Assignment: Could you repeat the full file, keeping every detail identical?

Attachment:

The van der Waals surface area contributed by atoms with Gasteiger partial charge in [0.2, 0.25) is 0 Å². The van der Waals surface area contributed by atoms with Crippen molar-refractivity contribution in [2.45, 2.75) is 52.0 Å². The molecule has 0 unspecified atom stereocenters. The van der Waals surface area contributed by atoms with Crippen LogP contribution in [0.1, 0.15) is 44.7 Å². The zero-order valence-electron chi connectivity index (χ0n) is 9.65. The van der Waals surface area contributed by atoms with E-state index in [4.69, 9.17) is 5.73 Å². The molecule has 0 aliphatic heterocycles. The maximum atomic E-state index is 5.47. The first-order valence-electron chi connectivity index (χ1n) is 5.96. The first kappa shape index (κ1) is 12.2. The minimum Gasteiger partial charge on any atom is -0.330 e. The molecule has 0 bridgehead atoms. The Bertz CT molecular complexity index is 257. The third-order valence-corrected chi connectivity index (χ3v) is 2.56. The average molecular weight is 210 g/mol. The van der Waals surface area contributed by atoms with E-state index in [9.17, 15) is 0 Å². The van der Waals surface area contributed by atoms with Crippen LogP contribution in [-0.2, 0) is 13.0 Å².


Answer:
The van der Waals surface area contributed by atoms with Gasteiger partial charge in [0.2, 0.25) is 0 Å². The van der Waals surface area contributed by atoms with Crippen molar-refractivity contribution in [2.45, 2.75) is 52.0 Å². The molecule has 0 unspecified atom stereocenters. The van der Waals surface area contributed by atoms with Crippen LogP contribution in [0.1, 0.15) is 44.7 Å². The zero-order valence-electron chi connectivity index (χ0n) is 9.65. The van der Waals surface area contributed by atoms with E-state index in [4.69, 9.17) is 5.73 Å². The molecule has 0 aliphatic heterocycles. The maximum atomic E-state index is 5.47. The first-order valence-electron chi connectivity index (χ1n) is 5.96. The first kappa shape index (κ1) is 12.2. The minimum Gasteiger partial charge on any atom is -0.330 e. The molecule has 0 bridgehead atoms. The Bertz CT molecular complexity index is 257. The third-order valence-corrected chi connectivity index (χ3v) is 2.56. The average molecular weight is 210 g/mol. The van der Waals surface area contributed by atoms with E-state index in [9.17, 15) is 0 Å². The van der Waals surface area contributed by atoms with Crippen LogP contribution in [-0.2, 0) is 13.0 Å².